However, the ECR has important value in shaping price expectations for the long run. In every important market for atmosphere resources (sulfur dioxide, nitrogen oxides and carbon dioxide) in North America and Europe, after initial price volatility representing uncertainty and hedging activities, prices have fallen to below expectations and often fallen in real terms. Perhaps surprisingly, these periods of low prices rather than high prices have constituted the major challenge to the durability of these programs. In the long run, the interaction of the carbon market with other regulatory programs becomes important as compliance entities make investments that anticipate the state’s long-term climate goals, and which are informed by the current and anticipated future carbon price. The ECR provides a guardrail against unexpected price declines, including potential price effects that may result from interactions of the carbon market with companion regulatory policies.

To guard against extreme price declines, it has become usual practice to have a reserve price in the allowance auction, which provides a price floor in the auction. This means that the total number of allowances available responds to the market demand for allowances, just as one observes in commodity markets. The ECR adds a second reserve price, set at a level above the auction price floor, that applies to 10 percent of the allowances available for sale. Importantly, the ECR lowers price volatility by making automatic adjustments to the long-run allowance supply. This adjustment helps stabilize auction proceeds for program-related investments.

The performance of an ECR has been shown theoretically to improve emission market performance, and these results have been borne out in simulations, experiments, and actual practice. The ECR is a design element of the Regional Greenhouse Gas Initiative (RGGI) program beginning in 2021 and has been identified by observers and researchers as a meaningful reform elsewhere.

We believe the time to implement an ECR is when it is not expected to be immediately relevant, which based on experience in other programs is likely to be at the outset of the program. Hence, we believe the ECR trigger price should be set in Section 340 rather than suspended as in the proposed rule. The implementation of the ECR trigger price does not generate any disadvantages for Washington, but rather protects Washington’s emission market against unexpectedly low emission prices such as has occurred during later stages in a number of previous emission markets.

Washington’s ECR would set an important precedent for other states potentially joining in a regional emissions market. If at some point, suspension of the ECR trigger price is required to enable program linkage, then action could be taken at that time. In the meantime, the presence of an ECR sets expectations for discussions across jurisdictions and provides a positive example that could propagate to other jurisdictions and strengthen climate policy generally.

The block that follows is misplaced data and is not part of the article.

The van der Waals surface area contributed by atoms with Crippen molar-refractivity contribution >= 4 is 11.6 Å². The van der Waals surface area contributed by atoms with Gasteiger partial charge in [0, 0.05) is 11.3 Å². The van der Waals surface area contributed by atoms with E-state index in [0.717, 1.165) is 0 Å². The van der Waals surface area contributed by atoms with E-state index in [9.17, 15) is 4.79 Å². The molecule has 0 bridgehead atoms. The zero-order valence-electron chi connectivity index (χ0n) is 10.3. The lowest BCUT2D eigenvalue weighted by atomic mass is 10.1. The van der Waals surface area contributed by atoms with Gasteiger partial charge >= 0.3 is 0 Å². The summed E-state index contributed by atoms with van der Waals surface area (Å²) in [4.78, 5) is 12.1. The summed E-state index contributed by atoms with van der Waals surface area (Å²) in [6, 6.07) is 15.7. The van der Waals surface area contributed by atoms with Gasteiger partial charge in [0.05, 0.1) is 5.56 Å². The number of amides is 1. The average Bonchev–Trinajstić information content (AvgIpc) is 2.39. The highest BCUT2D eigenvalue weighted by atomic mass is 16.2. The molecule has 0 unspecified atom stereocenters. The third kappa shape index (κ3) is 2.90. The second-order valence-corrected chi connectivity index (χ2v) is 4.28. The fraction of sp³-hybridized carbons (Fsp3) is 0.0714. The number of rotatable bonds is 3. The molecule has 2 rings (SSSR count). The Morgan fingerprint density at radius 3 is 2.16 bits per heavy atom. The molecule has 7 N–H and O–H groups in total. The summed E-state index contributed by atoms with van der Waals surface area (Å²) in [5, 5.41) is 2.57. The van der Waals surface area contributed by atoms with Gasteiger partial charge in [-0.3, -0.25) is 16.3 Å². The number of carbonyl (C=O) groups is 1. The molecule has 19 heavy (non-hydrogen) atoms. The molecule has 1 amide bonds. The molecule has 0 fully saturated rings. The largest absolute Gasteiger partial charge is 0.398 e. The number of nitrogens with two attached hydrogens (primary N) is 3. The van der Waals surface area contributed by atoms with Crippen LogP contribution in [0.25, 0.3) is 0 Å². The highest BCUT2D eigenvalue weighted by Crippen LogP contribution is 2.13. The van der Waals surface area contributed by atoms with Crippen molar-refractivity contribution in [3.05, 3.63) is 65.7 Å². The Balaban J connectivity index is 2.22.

Given the strong evidence in favor of using an ECR, we believe that it is very important that this feature be included in the proposed rule. WAC 173-446-340 should be changed so that it instates a trigger price from the outset.

2. Adjustments to the ECR design can greatly improve its performance by integrating its operation within the quarterly auction framework, and separating out other functions including allocation to EITE entities and new entrants.

The purpose of the ECR is to accelerate emissions reductions when it is inexpensive to do so, and to reduce unnecessary market uncertainty (price volatility). Maintaining price stability will enhance the availability of auction proceeds directed at investments under the program. But in markets for commodities like emission allowances, the price is a reflection of expectations about the long-run balance between supply and demand. Shifting the availability between periods or among market participants will not have significant effects on those expectations of scarcity, and hence will not have a significant or any effect on price volatility. To be most effective at reducing market uncertainty, the ECR must be designed to adjust long-run supply.

Unfortunately, the ECR implementation in the proposed rule does little or nothing to address long-run imbalances between supply and demand. Even if a low market price clearly signals low-cost emissions reduction opportunities and an excess supply of allowances, the proposed ECR does not appreciably change the number of allowances allocated. This is because many, if not all, of the allowances sequestered in the ECR account are promptly recycled back into the allowance supply through supplemental auctions. Because the long-run supply doesn’t change, any effect on current prices will be smaller than what is needed, indeed if there is any effect at all.